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Essential Insights for Mastering Coinsurance and Protecting Your Commercial Property

By June 6, 2024Insurance

Coinsurance is one of the most misunderstood concepts in insurance, and it’s essential for businesses to grasp how it works, especially within the realm of property insurance. Misunderstanding or overlooking coinsurance can result in unexpected financial penalties and inadequate claim payouts. This blog post aims to demystify coinsurance and its implications for commercial property insurance policyholders.

What is Coinsurance?

Coinsurance is a clause found in many commercial property insurance policies, serving as a mechanism for insurers to ensure policyholders purchase coverage close to the full value of their properties. Essentially, it acts as a penalty for underinsuring a property, incentivizing accurate valuation and sufficient coverage.

Why Do Insurers Use Coinsurance?

Insurers include coinsurance clauses to mitigate their financial risk. During the underwriting process, an insurer uses a property’s value to set premiums, limits, and deductibles. If a property is undervalued, the insurer may face higher-than-expected payouts after a loss. Coinsurance clauses shift some of this risk back to policyholders, encouraging them to provide accurate property valuations and purchase adequate coverage.

Moreover, insurers want to prevent businesses from purchasing minimal coverage that only addresses minor losses. While most property damage claims are relatively small, insurance is designed to cover catastrophic losses, such as the complete destruction of a building. Inadequate coverage can leave a business vulnerable, unable to recover from a significant loss.

How Coinsurance Penalties Work

Coinsurance clauses typically require a policyholder to insure their property for a minimum percentage of its value, commonly 80%. If a claim is filed and an inspection reveals that the coverage falls short of this threshold, the insurer will reduce the claim payout proportionately.

For example, suppose a business insures its property for $600,000, but an inspection after a loss determines the property’s value is $1 million. With an 80% coinsurance clause, the required coverage should be at least $800,000. The shortfall (25% in this case) will reduce the payout for any claims by that percentage. Thus, a $200,000 claim might be reduced to $150,000 due to insufficient coverage.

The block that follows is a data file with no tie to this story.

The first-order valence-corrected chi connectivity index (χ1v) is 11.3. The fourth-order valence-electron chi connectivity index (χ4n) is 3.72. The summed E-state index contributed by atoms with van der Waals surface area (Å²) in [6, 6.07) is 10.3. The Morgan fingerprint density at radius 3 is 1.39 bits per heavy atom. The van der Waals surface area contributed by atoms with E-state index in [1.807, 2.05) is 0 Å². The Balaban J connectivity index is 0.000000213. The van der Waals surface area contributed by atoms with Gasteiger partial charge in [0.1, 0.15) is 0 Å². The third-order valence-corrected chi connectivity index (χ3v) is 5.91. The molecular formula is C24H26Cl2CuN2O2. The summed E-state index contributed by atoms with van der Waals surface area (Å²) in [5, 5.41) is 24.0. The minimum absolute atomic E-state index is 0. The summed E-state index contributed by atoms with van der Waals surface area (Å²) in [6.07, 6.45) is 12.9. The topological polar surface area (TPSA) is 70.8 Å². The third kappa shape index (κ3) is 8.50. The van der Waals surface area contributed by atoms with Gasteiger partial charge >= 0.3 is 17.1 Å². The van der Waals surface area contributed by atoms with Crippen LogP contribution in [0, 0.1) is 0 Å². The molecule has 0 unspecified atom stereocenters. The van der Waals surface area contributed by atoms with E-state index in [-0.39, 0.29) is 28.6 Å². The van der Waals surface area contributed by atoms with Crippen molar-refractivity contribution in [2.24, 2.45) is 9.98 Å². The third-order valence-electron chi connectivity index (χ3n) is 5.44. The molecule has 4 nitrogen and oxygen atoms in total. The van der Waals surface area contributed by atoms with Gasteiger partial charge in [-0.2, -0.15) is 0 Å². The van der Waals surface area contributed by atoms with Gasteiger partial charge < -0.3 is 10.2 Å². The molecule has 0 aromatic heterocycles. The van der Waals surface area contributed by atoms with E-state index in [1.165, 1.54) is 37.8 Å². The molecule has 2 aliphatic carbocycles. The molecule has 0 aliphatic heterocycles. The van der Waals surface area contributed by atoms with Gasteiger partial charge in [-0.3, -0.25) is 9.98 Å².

Examples of Coinsurance Impact

Example 1: No Coinsurance Penalty

After conducting an appraisal, a business purchases a commercial property policy that provides $900,000 in coverage. The policy also includes a coinsurance clause that requires coverage for at least 80 percent of the property’s value. After a fire causes $200,000 in damage, an inspection by the insurer finds that the property’s value is actually $1 million. However, because the policy’s limit ($900,000) is over the 80 percent minimum of the property value (in this case, $800,000), the insurer pays the full $200,000 for the claim.

Example 2: Coinsurance Lowers the Payout

The business mentioned in the previous example purchases a property policy with the same coinsurance clause. However, this time they don’t conduct an appraisal and only obtain $600,000 in coverage. Because the policy doesn’t meet the required $800,000, the insurer will lower all payouts by the percentage between the amount of coverage and the coinsurance clause. In this example, the 25 percent gap between the $600,000 of available coverage and $800,000 required by the policy would lower the $200,000 fire damage claim to $150,000.

Strategies to Remove Coinsurance Clauses

To avoid coinsurance penalties, businesses can negotiate with insurers to remove these clauses. Common strategies include:

  1. Agreed Value:

    • During underwriting, the policyholder and insurer agree on a set property value.

    • This agreed value is used for claims during the policy term, negating the need for post-loss appraisals.

  2. Value Reporting:

    • Regularly report the property’s value, including inventories, sales figures, and operating costs, to the insurer.

    • This method is particularly useful for businesses with seasonal fluctuations in value.


Coinsurance penalties can significantly hinder a business’s ability to recover from a loss. To avoid these pitfalls, it’s crucial to assess and accurately report your property’s value regularly. Work closely with your insurer to ensure your coverage meets or exceeds the required limits. By understanding and addressing the intricacies of coinsurance, businesses can better safeguard their assets and ensure they receive the full benefits of their property insurance policies.


For expert guidance and to secure comprehensive property insurance that protects against any loss, contact us at 740.593.7311 or clservice@bickleinsurance today.